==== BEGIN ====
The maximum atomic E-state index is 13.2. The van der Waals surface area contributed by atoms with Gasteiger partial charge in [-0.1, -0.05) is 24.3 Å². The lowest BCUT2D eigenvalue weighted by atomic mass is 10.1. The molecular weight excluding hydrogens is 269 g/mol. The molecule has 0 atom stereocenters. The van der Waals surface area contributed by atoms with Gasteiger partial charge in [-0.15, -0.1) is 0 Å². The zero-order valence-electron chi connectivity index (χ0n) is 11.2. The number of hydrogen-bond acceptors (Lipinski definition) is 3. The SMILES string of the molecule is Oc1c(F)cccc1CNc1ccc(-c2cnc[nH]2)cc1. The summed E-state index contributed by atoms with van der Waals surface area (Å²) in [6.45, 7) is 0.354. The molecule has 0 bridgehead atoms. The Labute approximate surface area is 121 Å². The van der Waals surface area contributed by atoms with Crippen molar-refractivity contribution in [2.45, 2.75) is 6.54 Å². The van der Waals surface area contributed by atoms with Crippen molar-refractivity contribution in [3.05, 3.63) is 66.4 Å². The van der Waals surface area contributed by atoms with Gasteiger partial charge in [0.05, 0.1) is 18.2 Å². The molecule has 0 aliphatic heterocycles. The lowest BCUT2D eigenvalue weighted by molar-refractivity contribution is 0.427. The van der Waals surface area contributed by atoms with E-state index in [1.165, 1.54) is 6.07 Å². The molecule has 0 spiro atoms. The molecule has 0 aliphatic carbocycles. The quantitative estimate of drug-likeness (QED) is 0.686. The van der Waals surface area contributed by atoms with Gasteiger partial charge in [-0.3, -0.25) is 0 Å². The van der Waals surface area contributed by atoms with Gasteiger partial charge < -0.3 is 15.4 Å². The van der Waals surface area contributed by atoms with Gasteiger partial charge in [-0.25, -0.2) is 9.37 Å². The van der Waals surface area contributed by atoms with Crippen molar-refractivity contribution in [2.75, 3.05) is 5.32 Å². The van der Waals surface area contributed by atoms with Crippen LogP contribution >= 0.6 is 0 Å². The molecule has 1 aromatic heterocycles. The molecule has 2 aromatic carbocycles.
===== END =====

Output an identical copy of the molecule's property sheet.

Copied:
The maximum atomic E-state index is 13.2. The van der Waals surface area contributed by atoms with Gasteiger partial charge in [-0.1, -0.05) is 24.3 Å². The lowest BCUT2D eigenvalue weighted by atomic mass is 10.1. The molecular weight excluding hydrogens is 269 g/mol. The molecule has 0 atom stereocenters. The van der Waals surface area contributed by atoms with Gasteiger partial charge in [-0.15, -0.1) is 0 Å². The zero-order valence-electron chi connectivity index (χ0n) is 11.2. The number of hydrogen-bond acceptors (Lipinski definition) is 3. The SMILES string of the molecule is Oc1c(F)cccc1CNc1ccc(-c2cnc[nH]2)cc1. The summed E-state index contributed by atoms with van der Waals surface area (Å²) in [6.45, 7) is 0.354. The molecule has 0 bridgehead atoms. The Labute approximate surface area is 121 Å². The van der Waals surface area contributed by atoms with Crippen molar-refractivity contribution in [2.45, 2.75) is 6.54 Å². The van der Waals surface area contributed by atoms with Crippen molar-refractivity contribution in [3.05, 3.63) is 66.4 Å². The van der Waals surface area contributed by atoms with Gasteiger partial charge in [0.05, 0.1) is 18.2 Å². The molecule has 0 aliphatic heterocycles. The lowest BCUT2D eigenvalue weighted by molar-refractivity contribution is 0.427. The van der Waals surface area contributed by atoms with E-state index in [1.165, 1.54) is 6.07 Å². The molecule has 0 spiro atoms. The molecule has 0 aliphatic carbocycles. The quantitative estimate of drug-likeness (QED) is 0.686. The van der Waals surface area contributed by atoms with Gasteiger partial charge in [-0.3, -0.25) is 0 Å². The van der Waals surface area contributed by atoms with Gasteiger partial charge < -0.3 is 15.4 Å². The van der Waals surface area contributed by atoms with Gasteiger partial charge in [-0.25, -0.2) is 9.37 Å². The van der Waals surface area contributed by atoms with Crippen molar-refractivity contribution in [2.75, 3.05) is 5.32 Å². The van der Waals surface area contributed by atoms with Crippen LogP contribution >= 0.6 is 0 Å². The molecule has 1 aromatic heterocycles. The molecule has 2 aromatic carbocycles.